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Students face fines, arrest under amended D.C. law
Noise violators can now incur up to 90 days in jail or $500 in fines under a newly amended disorderly conduct law.
The amendment, which unanimously passed last November by the D.C. Council, took effect on Tuesday, outlawing any “unreasonabl[y] loud noise between 10 p.m. and 7 a.m. that is likely to disturb one or more persons in their residences.”
In response, Dr. Todd Olson, vice president for student affairs, emailed the student body Wednesday night, warning, “[This law] may have particular implications for university students throughout the District of Columbia, especially related to noise and conduct off campus.”
“Officers may make an arrest when, in the officer’s judgment, the officer has observed ‘noise that is likely to create a disturbance of the peace,’” he wrote, citing a local Metropolitan Police Department district commander.
However, according to MPD Lieutenant John Hedgecock, “the breach of peace does not have to occur,” meaning officers do not need to receive a complaint to cite offenders.
The Disorderly Conduct Amendment Act of 2010, which was introduced by Councilmember Phil Mendelson in Jul. 2009 and passed unanimously in Nov. 2010, replaced a 58 year-old “nighttime noise prohibition” which courts have called “vague and ambiguous … [and] improperly infringe[s] on citizens’ First Amendment Rights,” according to a Disorderly Conduct Arrest Project Subcommittee report.
“We increasingly heard complaints that our law was ambiguous and needed to be clarified and also modernized,” Mendelson said in an interview with the Voice.
Mendelson added that this provision is not a new law but a clarification of the old version, which he claimed was confusing and easily misunderstood. The former nighttime noise prohibition, specifically the vague “intent to provoke a breach of peace” clause, was used to justify arrests for “contempt of cops,” he argued.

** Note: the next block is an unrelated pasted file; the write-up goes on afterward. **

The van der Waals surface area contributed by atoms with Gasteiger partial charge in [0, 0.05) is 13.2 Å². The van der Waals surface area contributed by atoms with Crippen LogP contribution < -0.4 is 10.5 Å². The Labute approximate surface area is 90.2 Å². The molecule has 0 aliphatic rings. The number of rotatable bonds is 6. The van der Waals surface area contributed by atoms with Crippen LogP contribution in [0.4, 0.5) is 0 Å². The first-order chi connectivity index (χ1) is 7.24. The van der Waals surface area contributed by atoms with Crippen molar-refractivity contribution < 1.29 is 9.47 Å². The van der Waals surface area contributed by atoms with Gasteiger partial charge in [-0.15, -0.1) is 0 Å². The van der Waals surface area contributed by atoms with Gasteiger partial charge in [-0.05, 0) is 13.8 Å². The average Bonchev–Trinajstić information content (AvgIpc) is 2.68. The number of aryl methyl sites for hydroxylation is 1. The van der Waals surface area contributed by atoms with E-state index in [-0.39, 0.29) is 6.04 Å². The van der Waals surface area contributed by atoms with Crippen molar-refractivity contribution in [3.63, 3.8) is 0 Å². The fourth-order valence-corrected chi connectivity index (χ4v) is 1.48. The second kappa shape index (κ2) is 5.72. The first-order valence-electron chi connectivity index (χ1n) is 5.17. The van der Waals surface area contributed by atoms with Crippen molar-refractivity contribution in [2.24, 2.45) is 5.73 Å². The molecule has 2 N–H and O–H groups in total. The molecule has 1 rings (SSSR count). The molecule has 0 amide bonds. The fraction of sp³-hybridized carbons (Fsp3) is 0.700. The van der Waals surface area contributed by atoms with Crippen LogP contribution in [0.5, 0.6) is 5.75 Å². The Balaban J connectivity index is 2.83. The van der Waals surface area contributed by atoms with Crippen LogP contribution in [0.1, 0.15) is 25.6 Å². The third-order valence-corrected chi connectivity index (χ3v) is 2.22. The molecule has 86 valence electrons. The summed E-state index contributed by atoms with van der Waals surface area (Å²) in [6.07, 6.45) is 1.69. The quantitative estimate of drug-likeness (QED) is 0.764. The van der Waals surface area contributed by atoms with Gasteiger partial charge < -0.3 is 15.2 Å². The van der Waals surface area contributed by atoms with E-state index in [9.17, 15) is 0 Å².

At Monday’s ANC meeting, those in attendance asked about the distinction between the DCA Act and 61-D noise violations, which enable police officers to place an arrest on someone’s record without the physical arrest.
According to Gwendolyn Crump, MPD director of communications, a 61-D is a type of arrest process in the field. It replaces taking an individual into custody.
By contrast, a violation of the DCA Act could incur time in jail or fines, which were increased from the 1953 law.
According to the committee report, there is no filed objection to the “nighttime noise” provision, which was ruled permissible by courts on the basis that speech can be offensive by nature of its excessive loudness. Neither the American Civil Liberties Union nor the U.S. Attorney’s Office, who both filed extensive commentaries on the revision, found problem with the DCA Act. Furthermore, many who live in residential neighborhoods support the law.
“[Councilmember Jack] Evans supports the Bill because it gives MPD additional tools to address quality of life issues in mixed-use areas of the city,” Andrew Hines, Ward 2 Councilmember Jack Evan’s director of communications, wrote in an email. “We know that this is a big issue is Ward 2 and heard from many that they support it.”
Mendelson said that no neighborhood lobbied for the rewrite.